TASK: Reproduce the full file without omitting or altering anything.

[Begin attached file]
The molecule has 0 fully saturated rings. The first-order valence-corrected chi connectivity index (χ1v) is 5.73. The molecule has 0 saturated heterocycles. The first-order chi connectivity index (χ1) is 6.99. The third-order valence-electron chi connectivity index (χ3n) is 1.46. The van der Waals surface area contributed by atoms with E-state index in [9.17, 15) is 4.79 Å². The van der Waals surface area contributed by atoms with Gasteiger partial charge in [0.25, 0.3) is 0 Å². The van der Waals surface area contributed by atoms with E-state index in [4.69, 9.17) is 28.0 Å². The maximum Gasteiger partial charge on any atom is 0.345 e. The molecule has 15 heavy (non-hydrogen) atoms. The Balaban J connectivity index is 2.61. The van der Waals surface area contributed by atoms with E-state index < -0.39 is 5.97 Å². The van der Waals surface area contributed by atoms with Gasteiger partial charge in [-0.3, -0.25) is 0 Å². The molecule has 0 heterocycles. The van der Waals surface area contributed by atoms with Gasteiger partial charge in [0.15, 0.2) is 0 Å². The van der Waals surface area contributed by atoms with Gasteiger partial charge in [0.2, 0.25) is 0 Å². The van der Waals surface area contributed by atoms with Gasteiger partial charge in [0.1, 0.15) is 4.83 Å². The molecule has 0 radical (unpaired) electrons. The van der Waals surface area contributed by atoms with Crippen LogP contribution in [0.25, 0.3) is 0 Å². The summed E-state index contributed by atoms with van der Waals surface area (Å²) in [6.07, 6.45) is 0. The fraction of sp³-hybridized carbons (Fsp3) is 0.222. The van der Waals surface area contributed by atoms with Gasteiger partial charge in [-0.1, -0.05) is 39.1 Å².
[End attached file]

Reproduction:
The molecule has 0 fully saturated rings. The first-order valence-corrected chi connectivity index (χ1v) is 5.73. The molecule has 0 saturated heterocycles. The first-order chi connectivity index (χ1) is 6.99. The third-order valence-electron chi connectivity index (χ3n) is 1.46. The van der Waals surface area contributed by atoms with E-state index in [9.17, 15) is 4.79 Å². The van der Waals surface area contributed by atoms with Gasteiger partial charge in [0.25, 0.3) is 0 Å². The van der Waals surface area contributed by atoms with E-state index in [4.69, 9.17) is 28.0 Å². The maximum Gasteiger partial charge on any atom is 0.345 e. The molecule has 15 heavy (non-hydrogen) atoms. The Balaban J connectivity index is 2.61. The van der Waals surface area contributed by atoms with E-state index < -0.39 is 5.97 Å². The van der Waals surface area contributed by atoms with Gasteiger partial charge in [-0.3, -0.25) is 0 Å². The molecule has 0 heterocycles. The van der Waals surface area contributed by atoms with Gasteiger partial charge in [0.15, 0.2) is 0 Å². The van der Waals surface area contributed by atoms with Gasteiger partial charge in [0.2, 0.25) is 0 Å². The van der Waals surface area contributed by atoms with Gasteiger partial charge in [0.1, 0.15) is 4.83 Å². The molecule has 0 radical (unpaired) electrons. The van der Waals surface area contributed by atoms with Crippen LogP contribution in [0.25, 0.3) is 0 Å². The summed E-state index contributed by atoms with van der Waals surface area (Å²) in [6.07, 6.45) is 0. The fraction of sp³-hybridized carbons (Fsp3) is 0.222. The van der Waals surface area contributed by atoms with Gasteiger partial charge in [-0.1, -0.05) is 39.1 Å².